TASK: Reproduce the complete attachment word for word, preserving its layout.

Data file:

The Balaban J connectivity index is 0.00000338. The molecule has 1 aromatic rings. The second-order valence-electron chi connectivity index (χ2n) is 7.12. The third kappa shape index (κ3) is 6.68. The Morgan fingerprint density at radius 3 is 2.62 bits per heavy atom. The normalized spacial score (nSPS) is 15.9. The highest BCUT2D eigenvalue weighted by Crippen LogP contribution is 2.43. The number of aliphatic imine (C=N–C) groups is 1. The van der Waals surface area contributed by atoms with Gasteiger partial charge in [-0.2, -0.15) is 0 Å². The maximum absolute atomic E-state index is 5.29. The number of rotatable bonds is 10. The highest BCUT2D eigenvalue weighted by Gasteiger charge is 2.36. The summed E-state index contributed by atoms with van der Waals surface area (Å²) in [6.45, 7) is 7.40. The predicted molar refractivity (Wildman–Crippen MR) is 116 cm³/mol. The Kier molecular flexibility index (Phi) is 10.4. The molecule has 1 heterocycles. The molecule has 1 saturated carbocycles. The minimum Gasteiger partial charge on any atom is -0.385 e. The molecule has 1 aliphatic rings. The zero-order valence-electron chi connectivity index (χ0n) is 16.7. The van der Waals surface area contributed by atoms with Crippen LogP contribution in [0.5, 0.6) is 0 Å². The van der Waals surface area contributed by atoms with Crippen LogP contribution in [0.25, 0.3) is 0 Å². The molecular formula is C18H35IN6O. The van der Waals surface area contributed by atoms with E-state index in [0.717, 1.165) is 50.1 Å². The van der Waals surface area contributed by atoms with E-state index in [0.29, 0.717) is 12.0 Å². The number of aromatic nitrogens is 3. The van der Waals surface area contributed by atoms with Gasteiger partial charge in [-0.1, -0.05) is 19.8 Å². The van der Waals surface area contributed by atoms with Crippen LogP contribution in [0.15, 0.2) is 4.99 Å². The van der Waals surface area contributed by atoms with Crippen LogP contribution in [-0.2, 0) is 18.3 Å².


The Balaban J connectivity index is 0.00000338. The molecule has 1 aromatic rings. The second-order valence-electron chi connectivity index (χ2n) is 7.12. The third kappa shape index (κ3) is 6.68. The Morgan fingerprint density at radius 3 is 2.62 bits per heavy atom. The normalized spacial score (nSPS) is 15.9. The highest BCUT2D eigenvalue weighted by Crippen LogP contribution is 2.43. The number of aliphatic imine (C=N–C) groups is 1. The van der Waals surface area contributed by atoms with Gasteiger partial charge in [-0.2, -0.15) is 0 Å². The maximum absolute atomic E-state index is 5.29. The number of rotatable bonds is 10. The highest BCUT2D eigenvalue weighted by Gasteiger charge is 2.36. The summed E-state index contributed by atoms with van der Waals surface area (Å²) in [6.45, 7) is 7.40. The predicted molar refractivity (Wildman–Crippen MR) is 116 cm³/mol. The Kier molecular flexibility index (Phi) is 10.4. The molecule has 1 heterocycles. The molecule has 1 saturated carbocycles. The minimum Gasteiger partial charge on any atom is -0.385 e. The molecule has 1 aliphatic rings. The zero-order valence-electron chi connectivity index (χ0n) is 16.7. The van der Waals surface area contributed by atoms with Crippen LogP contribution in [0.5, 0.6) is 0 Å². The van der Waals surface area contributed by atoms with Crippen LogP contribution in [0.25, 0.3) is 0 Å². The molecular formula is C18H35IN6O. The van der Waals surface area contributed by atoms with E-state index in [0.717, 1.165) is 50.1 Å². The van der Waals surface area contributed by atoms with E-state index in [0.29, 0.717) is 12.0 Å². The number of aromatic nitrogens is 3. The van der Waals surface area contributed by atoms with Gasteiger partial charge in [-0.1, -0.05) is 19.8 Å². The van der Waals surface area contributed by atoms with Crippen LogP contribution in [0.15, 0.2) is 4.99 Å². The van der Waals surface area contributed by atoms with Crippen LogP contribution in [-0.2, 0) is 18.3 Å².